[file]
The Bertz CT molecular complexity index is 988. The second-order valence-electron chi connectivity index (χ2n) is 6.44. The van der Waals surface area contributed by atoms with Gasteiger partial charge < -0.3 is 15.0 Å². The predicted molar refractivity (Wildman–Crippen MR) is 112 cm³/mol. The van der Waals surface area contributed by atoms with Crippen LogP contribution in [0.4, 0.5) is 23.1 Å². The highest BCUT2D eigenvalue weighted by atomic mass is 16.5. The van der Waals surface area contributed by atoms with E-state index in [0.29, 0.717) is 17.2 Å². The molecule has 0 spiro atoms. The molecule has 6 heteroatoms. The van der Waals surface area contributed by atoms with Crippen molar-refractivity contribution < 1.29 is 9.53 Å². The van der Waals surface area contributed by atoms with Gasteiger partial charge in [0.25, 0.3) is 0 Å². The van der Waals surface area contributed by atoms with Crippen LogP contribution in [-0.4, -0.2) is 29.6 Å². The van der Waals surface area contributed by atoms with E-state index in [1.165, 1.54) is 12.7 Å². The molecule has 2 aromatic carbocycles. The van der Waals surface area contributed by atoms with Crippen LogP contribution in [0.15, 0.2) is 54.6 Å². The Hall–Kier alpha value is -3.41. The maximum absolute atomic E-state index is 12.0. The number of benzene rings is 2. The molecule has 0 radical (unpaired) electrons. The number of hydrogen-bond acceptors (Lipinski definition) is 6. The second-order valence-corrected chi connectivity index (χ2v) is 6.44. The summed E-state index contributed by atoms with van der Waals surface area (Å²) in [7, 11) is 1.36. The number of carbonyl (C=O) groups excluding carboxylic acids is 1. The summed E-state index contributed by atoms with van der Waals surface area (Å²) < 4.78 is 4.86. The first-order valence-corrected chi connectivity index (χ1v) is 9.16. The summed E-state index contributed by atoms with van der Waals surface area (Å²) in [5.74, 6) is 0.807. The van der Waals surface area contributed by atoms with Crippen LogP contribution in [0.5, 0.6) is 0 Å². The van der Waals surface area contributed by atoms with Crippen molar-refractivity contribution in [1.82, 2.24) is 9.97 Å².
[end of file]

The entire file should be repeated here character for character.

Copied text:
The Bertz CT molecular complexity index is 988. The second-order valence-electron chi connectivity index (χ2n) is 6.44. The van der Waals surface area contributed by atoms with Gasteiger partial charge < -0.3 is 15.0 Å². The predicted molar refractivity (Wildman–Crippen MR) is 112 cm³/mol. The van der Waals surface area contributed by atoms with Crippen LogP contribution in [0.4, 0.5) is 23.1 Å². The highest BCUT2D eigenvalue weighted by atomic mass is 16.5. The van der Waals surface area contributed by atoms with E-state index in [0.29, 0.717) is 17.2 Å². The molecule has 0 spiro atoms. The molecule has 6 heteroatoms. The van der Waals surface area contributed by atoms with Crippen molar-refractivity contribution < 1.29 is 9.53 Å². The van der Waals surface area contributed by atoms with Gasteiger partial charge in [0.25, 0.3) is 0 Å². The van der Waals surface area contributed by atoms with Crippen LogP contribution in [-0.4, -0.2) is 29.6 Å². The van der Waals surface area contributed by atoms with E-state index in [1.165, 1.54) is 12.7 Å². The molecule has 2 aromatic carbocycles. The van der Waals surface area contributed by atoms with Crippen LogP contribution in [0.15, 0.2) is 54.6 Å². The Hall–Kier alpha value is -3.41. The maximum absolute atomic E-state index is 12.0. The number of benzene rings is 2. The molecule has 0 radical (unpaired) electrons. The number of hydrogen-bond acceptors (Lipinski definition) is 6. The second-order valence-corrected chi connectivity index (χ2v) is 6.44. The summed E-state index contributed by atoms with van der Waals surface area (Å²) in [7, 11) is 1.36. The number of carbonyl (C=O) groups excluding carboxylic acids is 1. The summed E-state index contributed by atoms with van der Waals surface area (Å²) < 4.78 is 4.86. The first-order valence-corrected chi connectivity index (χ1v) is 9.16. The summed E-state index contributed by atoms with van der Waals surface area (Å²) in [5.74, 6) is 0.807. The van der Waals surface area contributed by atoms with Crippen LogP contribution in [0.5, 0.6) is 0 Å². The van der Waals surface area contributed by atoms with Crippen molar-refractivity contribution in [1.82, 2.24) is 9.97 Å².